In a somewhat ironic twist on the Federal Aviation Administration’s (“FAA”) usual position, on March 26, 2018, FAA ruled in favor of the Town of East Hampton, New York (“Town”), proprietor of the East Hampton Airport, in a challenge by the National Business Aviation Association (“NBAA”) under FAA regulation 14 C.F.R. Part 16, to the expenditure of airport revenues in defense of the Town’s self-imposed airport noise and access restrictions.

The origin of that determination is equally anomalous.  In or about 2015, the Town enacted three local laws limiting aircraft noise at the airport, including restriction on: (1) access by “noisy” aircraft to only one arrival and departure per week; (2) mandatory nighttime curfew from 11:00 p.m. to 7:00 a.m.; and (3) an extended curfew from 8:00 p.m. to 9:00 a.m. on “noisy” aircraft.  
 
These local restrictions, however, directly contravene federal law set forth in the Airport Noise and Capacity Act, 49 U.S.C. § 47521, et seq. (“ANCA”) which has, since 1990, affirmatively preempted local laws which impose: “(A) a restriction on noise levels generated on either a single event or cumulative basis; . . . (D) a restriction on hours of operation.”  49 U.S.C. § 47524(c)(A) and (D).  Predictably, East Hampton’s local regulations were successfully challenged in the U.S. Court of Appeals for the Second Circuit.  Ultimately, the Petition for Writ of Certiorari, seeking to overturn the Second Circuit’s determination, brought by the Town in the United States Supreme Court, was met with an equal lack of success, despite the Town’s powerful ally, the City of New York.  
 
Apparently, in a last ditch attempt to thwart any future initiatives to enact similar restrictions, the NBAA brought its fight to the FAA.  The gravamen of NBAA’s challenge was the Town’s alleged violation of its contractual obligation (as airport operator) to FAA pursuant to 49 U.S.C. § 47107(k), prohibiting “illegal diversion of airport revenue.”  That section includes, among other things, “(A) direct payments or indirect payments, other than payments reflecting the value of services and facilities provided to the airport.”  49 U.S.C. § 47107(k)(2)(A), see also 49 U.S.C. § 47017(b).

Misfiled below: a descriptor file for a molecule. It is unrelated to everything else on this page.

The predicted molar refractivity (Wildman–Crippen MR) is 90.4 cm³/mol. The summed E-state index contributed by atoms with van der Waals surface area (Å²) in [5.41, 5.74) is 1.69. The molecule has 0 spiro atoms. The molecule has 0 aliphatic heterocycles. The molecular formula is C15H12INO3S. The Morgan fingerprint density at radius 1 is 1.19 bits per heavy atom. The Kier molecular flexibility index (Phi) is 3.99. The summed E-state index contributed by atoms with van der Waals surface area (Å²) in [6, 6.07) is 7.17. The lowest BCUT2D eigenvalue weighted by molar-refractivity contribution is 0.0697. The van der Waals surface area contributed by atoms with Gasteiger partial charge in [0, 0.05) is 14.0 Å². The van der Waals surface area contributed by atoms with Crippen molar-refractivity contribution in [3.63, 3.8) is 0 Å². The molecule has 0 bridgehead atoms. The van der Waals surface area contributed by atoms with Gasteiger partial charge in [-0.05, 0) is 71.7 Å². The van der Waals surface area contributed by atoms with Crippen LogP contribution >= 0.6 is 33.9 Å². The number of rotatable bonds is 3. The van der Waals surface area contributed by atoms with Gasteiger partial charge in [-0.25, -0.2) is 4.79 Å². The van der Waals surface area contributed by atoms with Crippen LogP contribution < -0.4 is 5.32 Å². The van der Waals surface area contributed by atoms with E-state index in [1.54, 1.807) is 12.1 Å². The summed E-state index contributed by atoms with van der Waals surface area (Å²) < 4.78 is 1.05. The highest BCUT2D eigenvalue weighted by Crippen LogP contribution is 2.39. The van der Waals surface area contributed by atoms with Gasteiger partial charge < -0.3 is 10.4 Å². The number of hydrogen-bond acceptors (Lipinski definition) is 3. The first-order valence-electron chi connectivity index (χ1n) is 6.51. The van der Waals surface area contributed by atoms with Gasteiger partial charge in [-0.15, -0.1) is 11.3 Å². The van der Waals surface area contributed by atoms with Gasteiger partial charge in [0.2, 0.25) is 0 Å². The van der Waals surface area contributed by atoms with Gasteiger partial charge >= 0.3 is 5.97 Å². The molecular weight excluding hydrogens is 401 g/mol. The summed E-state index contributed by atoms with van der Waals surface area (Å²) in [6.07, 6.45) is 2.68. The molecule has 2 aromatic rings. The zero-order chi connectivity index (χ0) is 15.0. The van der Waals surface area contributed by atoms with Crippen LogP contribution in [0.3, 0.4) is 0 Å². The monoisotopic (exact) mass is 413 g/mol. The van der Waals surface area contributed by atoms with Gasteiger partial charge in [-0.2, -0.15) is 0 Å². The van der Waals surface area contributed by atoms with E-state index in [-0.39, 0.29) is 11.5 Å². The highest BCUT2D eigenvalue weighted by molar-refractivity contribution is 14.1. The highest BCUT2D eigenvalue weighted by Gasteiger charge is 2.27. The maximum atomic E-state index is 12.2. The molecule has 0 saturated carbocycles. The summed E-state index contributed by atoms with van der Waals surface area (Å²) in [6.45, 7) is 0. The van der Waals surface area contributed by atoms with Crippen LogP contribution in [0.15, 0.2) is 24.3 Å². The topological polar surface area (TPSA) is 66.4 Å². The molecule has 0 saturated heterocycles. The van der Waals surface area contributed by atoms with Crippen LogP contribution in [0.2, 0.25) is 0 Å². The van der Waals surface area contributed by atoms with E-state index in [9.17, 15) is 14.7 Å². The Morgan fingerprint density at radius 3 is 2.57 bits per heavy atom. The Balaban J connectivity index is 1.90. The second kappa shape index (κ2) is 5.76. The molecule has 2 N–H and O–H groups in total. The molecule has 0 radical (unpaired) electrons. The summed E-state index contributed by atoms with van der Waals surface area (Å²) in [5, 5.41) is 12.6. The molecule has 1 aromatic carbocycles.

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In an unusual divergence of opinion between aviation related organizations concerning progress in the operation and development of the national air traffic system, the Airline Owners and Pilots Association (“AOPA”), the nationwide organization of private aircraft owners, opposes the plan set forth in the 21st Century Aviation Innovation, Reform, and Reauthorization Act, H.R. 2997 (“AIRR Act”).  That plan calls for the air traffic control (“ATC”) system currently managed by the Federal Aviation Administration (“FAA”) to be removed from federal government control, and turned over to a 13 member, largely private, board, the dominant members of which are the nation’s commercial airlines.  See § 90305.